All of this, in my view, is the essence of commentary. In the description I’ve just provided, there is implicit a benefit that runs both ways — from me to whomever does me the honor of taking the time to read whatever is in this space on a given week — said benefit being the understanding that I’m giving you something that you can put to use in any way you please, including as a liner for your trash can or cat box (on that note, a fellow once told me — in what, I gathered, was intended to be taken as a compliment, or at least not a knock on our content — that a copy of Weld was the perfect size for the latter use, once he’d finished reading it; we’ve since begun trimming to slightly smaller dimensions, so we might have lost a regular reader there).
Where am I going with all of this? Well, frankly, in a different direction than I envisioned when I began writing it. I started with the idea of expounding on the specific thing that has been stuck in my craw for some days (namely, the unmitigated gall displayed by Birmingham Mayor William Bell in accepting a “Crime Stopper of the Year” award at a time when the city is more than two years into its worst run of homicides since the 1990s, and the apparent obliviousness to that fact by the organization that gave Bell the award).
But whether out of pure self-indulgence, or perhaps simply an underlying need to accord you the “privilege” of reading along as I work it out on paper — and while reserving the right to return to the topic of Crime Stopping at a later date — I’m finding that what this is really about is the relationship between reporting and commentary. It’s about the vital differences between them, and about their shared goals, objectives, and obligations to the reading public. It’s about how each informs the other, and in turn the reader, not just about what happened, but how and why it happened, its relation to other things, and what it all means.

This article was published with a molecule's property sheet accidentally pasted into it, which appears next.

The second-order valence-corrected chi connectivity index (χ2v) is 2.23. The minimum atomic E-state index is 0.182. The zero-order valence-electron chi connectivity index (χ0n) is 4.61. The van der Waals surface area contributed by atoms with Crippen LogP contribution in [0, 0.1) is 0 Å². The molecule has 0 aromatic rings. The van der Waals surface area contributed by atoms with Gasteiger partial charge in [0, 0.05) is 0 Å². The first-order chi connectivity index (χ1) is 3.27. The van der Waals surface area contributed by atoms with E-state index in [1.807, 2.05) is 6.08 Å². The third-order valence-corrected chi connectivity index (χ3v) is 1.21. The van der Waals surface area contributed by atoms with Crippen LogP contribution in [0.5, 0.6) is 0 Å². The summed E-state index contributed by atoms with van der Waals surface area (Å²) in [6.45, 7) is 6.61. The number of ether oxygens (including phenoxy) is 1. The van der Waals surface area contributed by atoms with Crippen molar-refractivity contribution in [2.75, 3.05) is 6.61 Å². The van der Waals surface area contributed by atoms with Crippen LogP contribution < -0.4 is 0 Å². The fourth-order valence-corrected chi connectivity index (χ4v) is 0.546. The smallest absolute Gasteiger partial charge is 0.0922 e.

It’s also about the role of a newspaper in providing both of these public services. More specifically, it’s about the role of this newspaper in providing them, providing reporting you can rely on, and commentary that adds depth and perspective to the topic at hand and promotes greater understanding of — if not always agreement on — the issues and opportunities Birmingham faces as a community.
Finally, it’s a about my role as one of the proprietors of a small media company that for nearly six years and counting has remained dedicated to the proposition that independent local journalism is essential to the life of Birmingham. A well-informed populace is the critical ingredient in seeing our community achieve its full potential, and filling that role is why Weld is in business.
It’s why I write. It’s why I speak. It’s why I comment and critique, and why I sometimes argue and prod and contradict and intentionally provoke. It’s why I lend my personal support — and, when appropriate, and when my co-proprietor concurs, that of our company — to organizations and issues and individuals who share my belief in the value of what Weld is, what we do, and why we do it.
Not long ago, my business partner, Heather Milam Nikolich, and I were talking to a small group of folks about just those things, about why we think Weld is important to Birmingham. We talked about our growth over the years, the strategy we have followed for expanding readership and distribution and increasing revenues, our plans for the future. We talked about why keeping our newspaper free to the public is a critical ingredient in all of those things.
“So, basically,” one of the group said, “Weld is a free public service.”
“Yes,” I replied. “That’s exactly what Weld is.”
And that’s what we plan to stay, in every sense of the term. We place a high value on the availability and accessibility of news, informed commentary, and timely and reliable information — most especially at the local level, where the availability of accurate, reliable news and information impacts people’s lives most directly — and we hope that you do, too.
And, now that my craw is cleared, I can get back to more substantive pursuits — like, among other things, assessing Mayor Bell’s success in stopping crime. But, to the undoubted delight of some, that won’t be until the March 23 issue of Weld, as I’m taking a welcome break — and, I’d like to think, one that’s well-earned — from the rigors of proprietorship…and reporting…and critiquing…and having an opinion about much of anything that doesn’t directly involve the having of fun, and the appreciation of life in all its wonder and mystery.